It has been widely acclaimed by academics and media watchdogs that the Philippines has the freest media system in Southeast Asia (Beltran, 2017; Brooten, 2011; Rosenberg, 1974; Smith, 1996). Journalists have traditionally enjoyed freedom of expression by actively critiquing government decisions (Siebert et al., 1956). And in the age of information technology, the Philippines’ prolific rise in internet users should theoretically enable all individuals to participate in a public sphere (Habermas, 1992; Beltran, 2017). But is total media freedom always a good, realistic practice in all contexts? (Huntington and Nelson, 1976). In actuality, is it threatened by repressive powers taking advantage of platforms, thus monopolising the representation of voices (Morozov, 2012)? Taking the case of the Philippines, what does this mean for its media development and the co-existence of media and democracy?
Does Media Freedom Still Exist?
In 1972 former president Ferdinand Marcos declared Martial Law over all newspaper, radio and television stations within the country (Rosenberg, 1974). Journalists criticising the Marcos administration were silenced and killed, and public civil liberties were taken away, which Marcos argued was the “necessary price Filipinos must pay for social order and economic progress” (ibid: 472). By this virtue, the media were no longer able to perform their watchdog function, which is where journalists could hold the government accountable for their actions – a concept which Siebert et al. (1956) associated with the social responsibility of the media. According to Rosenberg (1974), media freedom no longer existed.
Despite the ban being officially lifted in 1981, which Smith (1996) defines as the transition from “liberalisation” towards “democratic consolidation”, the extent to which this has had an overall success for media democracy and development is questionable. Perhaps this reflects political scientists Huntington and Nelson’s (1976) theory on how press freedom may not always be attainable, particularly for fragile states in transitional processes. With President Duterte’s current ‘War on Drugs’ campaign, is the state of media in the Philippines now entering a new stage of authoritarianism?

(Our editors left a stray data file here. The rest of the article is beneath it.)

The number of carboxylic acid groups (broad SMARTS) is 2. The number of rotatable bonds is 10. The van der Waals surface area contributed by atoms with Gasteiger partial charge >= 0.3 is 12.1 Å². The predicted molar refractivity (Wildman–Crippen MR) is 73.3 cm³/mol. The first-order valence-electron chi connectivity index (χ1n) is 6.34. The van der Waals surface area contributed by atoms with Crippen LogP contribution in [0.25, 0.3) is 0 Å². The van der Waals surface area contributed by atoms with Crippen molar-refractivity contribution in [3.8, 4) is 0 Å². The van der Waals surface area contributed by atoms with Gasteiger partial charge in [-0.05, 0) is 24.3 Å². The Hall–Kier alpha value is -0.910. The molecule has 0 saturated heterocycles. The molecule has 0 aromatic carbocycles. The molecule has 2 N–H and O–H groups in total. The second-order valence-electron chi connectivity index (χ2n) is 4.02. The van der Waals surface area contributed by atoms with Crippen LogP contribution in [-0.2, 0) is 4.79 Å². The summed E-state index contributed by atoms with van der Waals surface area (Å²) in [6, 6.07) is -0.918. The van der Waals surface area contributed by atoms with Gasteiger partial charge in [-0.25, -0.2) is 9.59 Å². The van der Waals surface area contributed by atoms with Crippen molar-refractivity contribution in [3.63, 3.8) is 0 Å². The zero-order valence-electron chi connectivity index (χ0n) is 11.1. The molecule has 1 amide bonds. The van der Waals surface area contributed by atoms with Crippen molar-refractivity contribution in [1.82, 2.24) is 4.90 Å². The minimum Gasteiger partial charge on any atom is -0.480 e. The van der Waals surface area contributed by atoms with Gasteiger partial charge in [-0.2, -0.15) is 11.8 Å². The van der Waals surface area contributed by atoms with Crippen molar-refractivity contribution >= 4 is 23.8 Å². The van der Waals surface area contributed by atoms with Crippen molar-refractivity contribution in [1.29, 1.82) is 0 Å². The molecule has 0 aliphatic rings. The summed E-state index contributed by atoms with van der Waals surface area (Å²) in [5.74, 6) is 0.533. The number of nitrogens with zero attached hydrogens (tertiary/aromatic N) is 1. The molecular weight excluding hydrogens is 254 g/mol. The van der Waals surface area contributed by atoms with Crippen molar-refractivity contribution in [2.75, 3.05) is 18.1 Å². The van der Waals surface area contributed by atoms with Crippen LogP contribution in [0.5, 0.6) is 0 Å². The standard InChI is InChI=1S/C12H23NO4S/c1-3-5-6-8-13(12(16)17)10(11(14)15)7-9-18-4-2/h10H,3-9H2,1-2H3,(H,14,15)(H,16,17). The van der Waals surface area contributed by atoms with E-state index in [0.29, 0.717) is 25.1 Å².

Violence and the Culture of Impunity
Duterte’s ‘War on Drugs’ is his government’s initiative to crackdown on the number of drug users in the Philippines. A story covered recently by Al Jazeera reveals CCTV footage capturing the killing of a seventeen-year-old boy by the police (Image 1). The violence itself is common with the thousands of killings in the fifteen-month campaign thus far, but the way audiences find out about it is unusual. This lack of reporting is not by mere lack of media interest or journalism training but lack of capacity. Individuals critiquing Duterte’s tactics are being silenced through contemporary strategies such as false news fabrication, as this Channel 4 report explores. The report also exposes Duterte’s influence on alternative media. For example, Margaux Uson previously used her blog “Mocha Uson Blog” as a platform to discuss sexual topics: she now “talks about Duterte” as a “self-confessed volunteer for the present administration” (Beltran, 2017: 71). This highlights an interesting parallel between the ways in which Marcos and Duterte have denied alternative, critical voices into the public sphere, and embodies Morozov’s critique of press freedom whereby repressive powers can use the media as a power-enhancing tool, reproducing further inequalities by refusing alternative opinions freedom of expression, which is arguably vital for democratic progression (Habermas, 1992).